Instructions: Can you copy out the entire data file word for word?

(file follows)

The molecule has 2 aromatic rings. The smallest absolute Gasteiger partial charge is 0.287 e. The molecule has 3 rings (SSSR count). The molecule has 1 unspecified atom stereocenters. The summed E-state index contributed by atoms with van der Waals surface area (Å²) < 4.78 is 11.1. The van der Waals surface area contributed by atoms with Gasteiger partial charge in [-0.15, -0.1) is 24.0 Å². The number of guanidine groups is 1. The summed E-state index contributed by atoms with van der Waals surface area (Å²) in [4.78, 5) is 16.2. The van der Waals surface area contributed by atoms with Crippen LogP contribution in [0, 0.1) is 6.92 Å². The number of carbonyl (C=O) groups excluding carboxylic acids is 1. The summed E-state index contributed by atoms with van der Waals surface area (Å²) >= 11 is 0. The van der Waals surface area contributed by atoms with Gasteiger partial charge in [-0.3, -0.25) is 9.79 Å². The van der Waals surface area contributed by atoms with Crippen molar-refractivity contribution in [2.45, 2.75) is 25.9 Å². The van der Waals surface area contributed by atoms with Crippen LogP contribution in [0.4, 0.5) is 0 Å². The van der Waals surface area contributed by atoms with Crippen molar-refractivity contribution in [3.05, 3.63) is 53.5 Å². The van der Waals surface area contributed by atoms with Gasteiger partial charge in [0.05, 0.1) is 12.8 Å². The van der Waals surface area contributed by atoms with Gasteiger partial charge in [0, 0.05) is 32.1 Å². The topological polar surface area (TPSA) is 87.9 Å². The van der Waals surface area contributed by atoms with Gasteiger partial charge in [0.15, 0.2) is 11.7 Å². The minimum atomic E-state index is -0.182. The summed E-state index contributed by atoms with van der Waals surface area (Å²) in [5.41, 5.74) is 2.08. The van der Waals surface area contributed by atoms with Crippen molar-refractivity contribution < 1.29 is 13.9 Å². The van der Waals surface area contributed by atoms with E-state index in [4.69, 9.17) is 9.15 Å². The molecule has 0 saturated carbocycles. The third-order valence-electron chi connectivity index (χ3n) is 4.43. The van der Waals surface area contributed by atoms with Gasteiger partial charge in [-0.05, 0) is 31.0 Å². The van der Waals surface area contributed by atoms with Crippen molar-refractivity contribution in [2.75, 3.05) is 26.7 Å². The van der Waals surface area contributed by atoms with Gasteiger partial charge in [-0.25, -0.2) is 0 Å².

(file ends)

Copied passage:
The molecule has 2 aromatic rings. The smallest absolute Gasteiger partial charge is 0.287 e. The molecule has 3 rings (SSSR count). The molecule has 1 unspecified atom stereocenters. The summed E-state index contributed by atoms with van der Waals surface area (Å²) < 4.78 is 11.1. The van der Waals surface area contributed by atoms with Gasteiger partial charge in [-0.15, -0.1) is 24.0 Å². The number of guanidine groups is 1. The summed E-state index contributed by atoms with van der Waals surface area (Å²) in [4.78, 5) is 16.2. The van der Waals surface area contributed by atoms with Crippen LogP contribution in [0, 0.1) is 6.92 Å². The number of carbonyl (C=O) groups excluding carboxylic acids is 1. The summed E-state index contributed by atoms with van der Waals surface area (Å²) >= 11 is 0. The van der Waals surface area contributed by atoms with Gasteiger partial charge in [-0.3, -0.25) is 9.79 Å². The van der Waals surface area contributed by atoms with Crippen molar-refractivity contribution in [2.45, 2.75) is 25.9 Å². The van der Waals surface area contributed by atoms with Crippen LogP contribution in [0.4, 0.5) is 0 Å². The van der Waals surface area contributed by atoms with Crippen molar-refractivity contribution in [3.05, 3.63) is 53.5 Å². The van der Waals surface area contributed by atoms with Gasteiger partial charge in [0.05, 0.1) is 12.8 Å². The van der Waals surface area contributed by atoms with Gasteiger partial charge in [0, 0.05) is 32.1 Å². The topological polar surface area (TPSA) is 87.9 Å². The van der Waals surface area contributed by atoms with Gasteiger partial charge in [0.15, 0.2) is 11.7 Å². The minimum atomic E-state index is -0.182. The summed E-state index contributed by atoms with van der Waals surface area (Å²) in [5.41, 5.74) is 2.08. The van der Waals surface area contributed by atoms with Crippen molar-refractivity contribution < 1.29 is 13.9 Å². The van der Waals surface area contributed by atoms with E-state index in [4.69, 9.17) is 9.15 Å². The molecule has 0 saturated carbocycles. The third-order valence-electron chi connectivity index (χ3n) is 4.43. The van der Waals surface area contributed by atoms with Gasteiger partial charge in [-0.05, 0) is 31.0 Å². The van der Waals surface area contributed by atoms with Crippen molar-refractivity contribution in [2.75, 3.05) is 26.7 Å². The van der Waals surface area contributed by atoms with Gasteiger partial charge in [-0.25, -0.2) is 0 Å².